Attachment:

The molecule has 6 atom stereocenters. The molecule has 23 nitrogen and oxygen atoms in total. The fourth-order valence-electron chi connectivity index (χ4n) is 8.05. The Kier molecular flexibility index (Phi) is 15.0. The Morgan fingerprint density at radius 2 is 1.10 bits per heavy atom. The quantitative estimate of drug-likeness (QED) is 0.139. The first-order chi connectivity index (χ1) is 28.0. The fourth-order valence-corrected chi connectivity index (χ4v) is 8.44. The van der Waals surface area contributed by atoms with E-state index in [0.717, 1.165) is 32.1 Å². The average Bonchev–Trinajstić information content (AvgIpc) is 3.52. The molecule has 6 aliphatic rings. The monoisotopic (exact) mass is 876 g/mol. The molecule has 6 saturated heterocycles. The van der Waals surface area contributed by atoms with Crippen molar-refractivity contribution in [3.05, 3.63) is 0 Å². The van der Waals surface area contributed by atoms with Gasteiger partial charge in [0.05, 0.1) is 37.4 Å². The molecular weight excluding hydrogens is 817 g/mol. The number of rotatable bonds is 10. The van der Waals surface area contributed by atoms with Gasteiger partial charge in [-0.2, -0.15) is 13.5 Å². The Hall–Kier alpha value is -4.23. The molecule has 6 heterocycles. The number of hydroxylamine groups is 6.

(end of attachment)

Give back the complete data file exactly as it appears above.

The molecule has 6 atom stereocenters. The molecule has 23 nitrogen and oxygen atoms in total. The fourth-order valence-electron chi connectivity index (χ4n) is 8.05. The Kier molecular flexibility index (Phi) is 15.0. The Morgan fingerprint density at radius 2 is 1.10 bits per heavy atom. The quantitative estimate of drug-likeness (QED) is 0.139. The first-order chi connectivity index (χ1) is 28.0. The fourth-order valence-corrected chi connectivity index (χ4v) is 8.44. The van der Waals surface area contributed by atoms with E-state index in [0.717, 1.165) is 32.1 Å². The average Bonchev–Trinajstić information content (AvgIpc) is 3.52. The molecule has 6 aliphatic rings. The monoisotopic (exact) mass is 876 g/mol. The molecule has 6 saturated heterocycles. The van der Waals surface area contributed by atoms with Crippen molar-refractivity contribution in [3.05, 3.63) is 0 Å². The van der Waals surface area contributed by atoms with Gasteiger partial charge in [0.05, 0.1) is 37.4 Å². The molecular weight excluding hydrogens is 817 g/mol. The number of rotatable bonds is 10. The van der Waals surface area contributed by atoms with Gasteiger partial charge in [-0.2, -0.15) is 13.5 Å². The Hall–Kier alpha value is -4.23. The molecule has 6 heterocycles. The number of hydroxylamine groups is 6.